Using libgdx with Clojure

anylonen edited this page Mar 28, 2017 · 20 revisions

Clojure is a dialect of Lisp, written for the JVM and with functional programming in mind. Clojure comes with native Java interoperability, making it able to leverage the powerful existing libraries in the Java ecosystem. ClojureTV on YouTube has a lot of good videos, specifically Clojure for Java Programmers (Part 2).

project setup

Your project's directory structure should look something like

demo
- android
- desktop
  - resources
  - src
    - demo
      - core
        - desktop_launcher.clj
  - src-common
    - demo
      - core.clj
  - project.clj

project.clj

(defproject demo "0.0.1-SNAPSHOT"
  :description "FIXME: write description"
  :dependencies [[com.badlogicgames.gdx/gdx "1.9.3"]
                 [com.badlogicgames.gdx/gdx-backend-lwjgl "1.9.3"]
                 [com.badlogicgames.gdx/gdx-box2d "1.9.3"]
                 [com.badlogicgames.gdx/gdx-box2d-platform "1.9.3"
                  :classifier "natives-desktop"]
                 [com.badlogicgames.gdx/gdx-bullet "1.9.3"]
                 [com.badlogicgames.gdx/gdx-bullet-platform "1.9.3"
                  :classifier "natives-desktop"]
                 [com.badlogicgames.gdx/gdx-platform "1.9.3"
                  :classifier "natives-desktop"]
                 [org.clojure/clojure "1.7.0"]]
  :source-paths ["src" "src-common"]
  :javac-options ["-target" "1.6" "-source" "1.6" "-Xlint:-options"]
  :aot [demo.core.desktop-launcher]
  :main demo.core.desktop-launcher)

desktop_launcher.clj

(ns demo.core.desktop-launcher
  (:require [demo.core :refer :all])
  (:import [com.badlogic.gdx.backends.lwjgl LwjglApplication]
           [org.lwjgl.input Keyboard])
  (:gen-class))

(defn -main []
  (LwjglApplication. (demo.core.Game.) "demo" 800 600)
  (Keyboard/enableRepeatEvents true))

core.clj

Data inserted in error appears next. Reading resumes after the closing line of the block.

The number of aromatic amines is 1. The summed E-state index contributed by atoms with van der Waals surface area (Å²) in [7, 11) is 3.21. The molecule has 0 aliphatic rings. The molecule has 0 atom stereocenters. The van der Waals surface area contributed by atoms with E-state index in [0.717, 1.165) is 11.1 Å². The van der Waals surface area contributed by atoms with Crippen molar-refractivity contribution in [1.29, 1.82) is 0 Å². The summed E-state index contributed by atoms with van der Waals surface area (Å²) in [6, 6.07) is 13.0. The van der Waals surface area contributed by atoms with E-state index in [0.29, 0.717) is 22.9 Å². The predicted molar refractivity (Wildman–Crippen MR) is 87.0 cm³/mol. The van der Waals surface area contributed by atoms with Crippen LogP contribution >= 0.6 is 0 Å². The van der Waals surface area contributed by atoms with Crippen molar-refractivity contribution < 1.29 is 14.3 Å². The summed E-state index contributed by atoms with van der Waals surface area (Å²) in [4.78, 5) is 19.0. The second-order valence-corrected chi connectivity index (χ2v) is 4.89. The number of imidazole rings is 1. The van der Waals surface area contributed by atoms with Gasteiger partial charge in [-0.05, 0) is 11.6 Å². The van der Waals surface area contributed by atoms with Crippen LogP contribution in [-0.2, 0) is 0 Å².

(ns demo.core
  (:import [com.badlogic.gdx Game Gdx Graphics Screen]
           [com.badlogic.gdx.graphics Color GL20]
           [com.badlogic.gdx.graphics.g2d BitmapFont]
           [com.badlogic.gdx.scenes.scene2d Stage]
           [com.badlogic.gdx.scenes.scene2d.ui Label Label$LabelStyle]))

(gen-class
  :name demo.core.Game
  :extends com.badlogic.gdx.Game)

(def main-screen
  (let [stage (atom nil)]
    (proxy [Screen] []
      (show []
        (reset! stage (Stage.))
        (let [style (Label$LabelStyle. (BitmapFont.) (Color. 1 1 1 1))
              label (Label. "Hello world!" style)]
          (.addActor @stage label)))
      (render [delta]
        (.glClearColor (Gdx/gl) 0 0 0 0)
        (.glClear (Gdx/gl) GL20/GL_COLOR_BUFFER_BIT)
        (doto @stage
          (.act delta)
          (.draw)))
      (dispose[])
      (hide [])
      (pause [])
      (resize [w h])
      (resume []))))

(defn -create [^Game this]
  (.setScreen this main-screen))

you can launch the window with lein run in the project.clj directory, or the repl of your choice by calling (demo.core.desktop-launcher/-main).

For repl based dev have your main-screen call fns for each lifecycle method you wish to re-evaluate.

play-clj

The play-clj library provides a Clojure wrapper for libGDX. To get started, install Leiningen and run the following command:

lein new play-clj hello-world

A directory called hello-world should appear, and inside you'll find directories for android and desktop. Inside the desktop directory, you'll find a src-common directory, which contains the game code that both projects will read from. Navigate inside of it to find core.clj, which looks like this:

(ns hello-world.core
  (:require [play-clj.core :refer :all]
            [play-clj.ui :refer :all]))

(defscreen main-screen
  :on-show
  (fn [screen entities]
    (update! screen :renderer (stage))
    (label "Hello world!" (color :white)))

  :on-render
  (fn [screen entities]
    (clear!)
    (render! screen entities)))

(defgame hello-world
  :on-create
  (fn [this]
    (set-screen! this main-screen)))

This will display a label on the bottom left corner, which you can see by running lein run inside the desktop directory. To generate a JAR file that you can distribute to other people, run lein uberjar and grab the file in the target directory that contains the word "standalone".

Links

  • The play-clj tutorial provides a more in-depth walk-through on how to use the library.
  • The Nightmod game tool provides an easier way to use play-clj by integrating the game and the text editor together so you can see instant results when you save your code.

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